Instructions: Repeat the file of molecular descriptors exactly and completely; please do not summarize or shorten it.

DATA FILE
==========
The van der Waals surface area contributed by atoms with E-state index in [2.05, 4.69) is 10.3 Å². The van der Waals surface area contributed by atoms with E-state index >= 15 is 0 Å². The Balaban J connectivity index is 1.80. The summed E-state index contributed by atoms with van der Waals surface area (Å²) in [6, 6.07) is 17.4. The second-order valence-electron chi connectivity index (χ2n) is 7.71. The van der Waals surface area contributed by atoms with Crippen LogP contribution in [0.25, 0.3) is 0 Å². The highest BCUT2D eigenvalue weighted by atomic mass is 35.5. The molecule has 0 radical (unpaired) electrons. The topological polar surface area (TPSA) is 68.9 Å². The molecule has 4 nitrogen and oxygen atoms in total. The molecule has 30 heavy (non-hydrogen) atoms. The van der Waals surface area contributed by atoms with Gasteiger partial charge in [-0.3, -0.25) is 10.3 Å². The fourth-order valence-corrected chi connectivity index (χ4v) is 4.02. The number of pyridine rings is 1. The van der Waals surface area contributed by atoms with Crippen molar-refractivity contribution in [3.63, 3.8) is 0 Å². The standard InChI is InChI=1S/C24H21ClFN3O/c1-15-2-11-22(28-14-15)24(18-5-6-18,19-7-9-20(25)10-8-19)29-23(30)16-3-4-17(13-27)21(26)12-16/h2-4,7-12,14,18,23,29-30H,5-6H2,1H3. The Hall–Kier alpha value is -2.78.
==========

The van der Waals surface area contributed by atoms with E-state index in [2.05, 4.69) is 10.3 Å². The van der Waals surface area contributed by atoms with E-state index >= 15 is 0 Å². The Balaban J connectivity index is 1.80. The summed E-state index contributed by atoms with van der Waals surface area (Å²) in [6, 6.07) is 17.4. The second-order valence-electron chi connectivity index (χ2n) is 7.71. The van der Waals surface area contributed by atoms with Crippen LogP contribution in [0.25, 0.3) is 0 Å². The highest BCUT2D eigenvalue weighted by atomic mass is 35.5. The molecule has 0 radical (unpaired) electrons. The topological polar surface area (TPSA) is 68.9 Å². The molecule has 4 nitrogen and oxygen atoms in total. The molecule has 30 heavy (non-hydrogen) atoms. The van der Waals surface area contributed by atoms with Gasteiger partial charge in [-0.3, -0.25) is 10.3 Å². The fourth-order valence-corrected chi connectivity index (χ4v) is 4.02. The number of pyridine rings is 1. The van der Waals surface area contributed by atoms with Crippen molar-refractivity contribution in [3.63, 3.8) is 0 Å². The standard InChI is InChI=1S/C24H21ClFN3O/c1-15-2-11-22(28-14-15)24(18-5-6-18,19-7-9-20(25)10-8-19)29-23(30)16-3-4-17(13-27)21(26)12-16/h2-4,7-12,14,18,23,29-30H,5-6H2,1H3. The Hall–Kier alpha value is -2.78.